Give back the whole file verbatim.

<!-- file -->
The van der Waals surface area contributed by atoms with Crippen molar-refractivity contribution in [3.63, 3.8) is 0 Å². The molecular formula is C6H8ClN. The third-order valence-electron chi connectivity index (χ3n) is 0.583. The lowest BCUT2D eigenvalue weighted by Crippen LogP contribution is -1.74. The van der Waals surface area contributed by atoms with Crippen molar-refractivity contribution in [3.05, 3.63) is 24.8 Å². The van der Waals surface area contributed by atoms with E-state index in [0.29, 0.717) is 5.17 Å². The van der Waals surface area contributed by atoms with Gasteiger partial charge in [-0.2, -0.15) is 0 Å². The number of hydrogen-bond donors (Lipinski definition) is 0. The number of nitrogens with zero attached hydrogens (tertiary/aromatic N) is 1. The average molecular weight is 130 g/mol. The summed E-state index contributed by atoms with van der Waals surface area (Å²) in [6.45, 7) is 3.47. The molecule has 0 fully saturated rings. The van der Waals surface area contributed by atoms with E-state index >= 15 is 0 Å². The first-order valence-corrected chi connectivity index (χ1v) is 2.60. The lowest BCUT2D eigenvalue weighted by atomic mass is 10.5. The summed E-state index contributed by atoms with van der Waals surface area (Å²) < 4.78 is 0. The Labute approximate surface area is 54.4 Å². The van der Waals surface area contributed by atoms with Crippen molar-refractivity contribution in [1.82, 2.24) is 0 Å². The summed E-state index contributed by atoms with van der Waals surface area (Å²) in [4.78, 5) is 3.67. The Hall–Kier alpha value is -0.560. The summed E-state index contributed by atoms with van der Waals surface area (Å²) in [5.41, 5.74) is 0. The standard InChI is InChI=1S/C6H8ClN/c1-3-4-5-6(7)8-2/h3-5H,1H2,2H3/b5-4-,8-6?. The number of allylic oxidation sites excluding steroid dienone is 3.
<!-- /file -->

The van der Waals surface area contributed by atoms with Crippen molar-refractivity contribution in [3.63, 3.8) is 0 Å². The molecular formula is C6H8ClN. The third-order valence-electron chi connectivity index (χ3n) is 0.583. The lowest BCUT2D eigenvalue weighted by Crippen LogP contribution is -1.74. The van der Waals surface area contributed by atoms with Crippen molar-refractivity contribution in [3.05, 3.63) is 24.8 Å². The van der Waals surface area contributed by atoms with E-state index in [0.29, 0.717) is 5.17 Å². The van der Waals surface area contributed by atoms with Gasteiger partial charge in [-0.2, -0.15) is 0 Å². The number of hydrogen-bond donors (Lipinski definition) is 0. The number of nitrogens with zero attached hydrogens (tertiary/aromatic N) is 1. The average molecular weight is 130 g/mol. The summed E-state index contributed by atoms with van der Waals surface area (Å²) in [6.45, 7) is 3.47. The molecule has 0 fully saturated rings. The van der Waals surface area contributed by atoms with E-state index >= 15 is 0 Å². The first-order valence-corrected chi connectivity index (χ1v) is 2.60. The lowest BCUT2D eigenvalue weighted by atomic mass is 10.5. The summed E-state index contributed by atoms with van der Waals surface area (Å²) < 4.78 is 0. The Labute approximate surface area is 54.4 Å². The van der Waals surface area contributed by atoms with Crippen molar-refractivity contribution in [1.82, 2.24) is 0 Å². The summed E-state index contributed by atoms with van der Waals surface area (Å²) in [4.78, 5) is 3.67. The Hall–Kier alpha value is -0.560. The summed E-state index contributed by atoms with van der Waals surface area (Å²) in [5.41, 5.74) is 0. The standard InChI is InChI=1S/C6H8ClN/c1-3-4-5-6(7)8-2/h3-5H,1H2,2H3/b5-4-,8-6?. The number of allylic oxidation sites excluding steroid dienone is 3.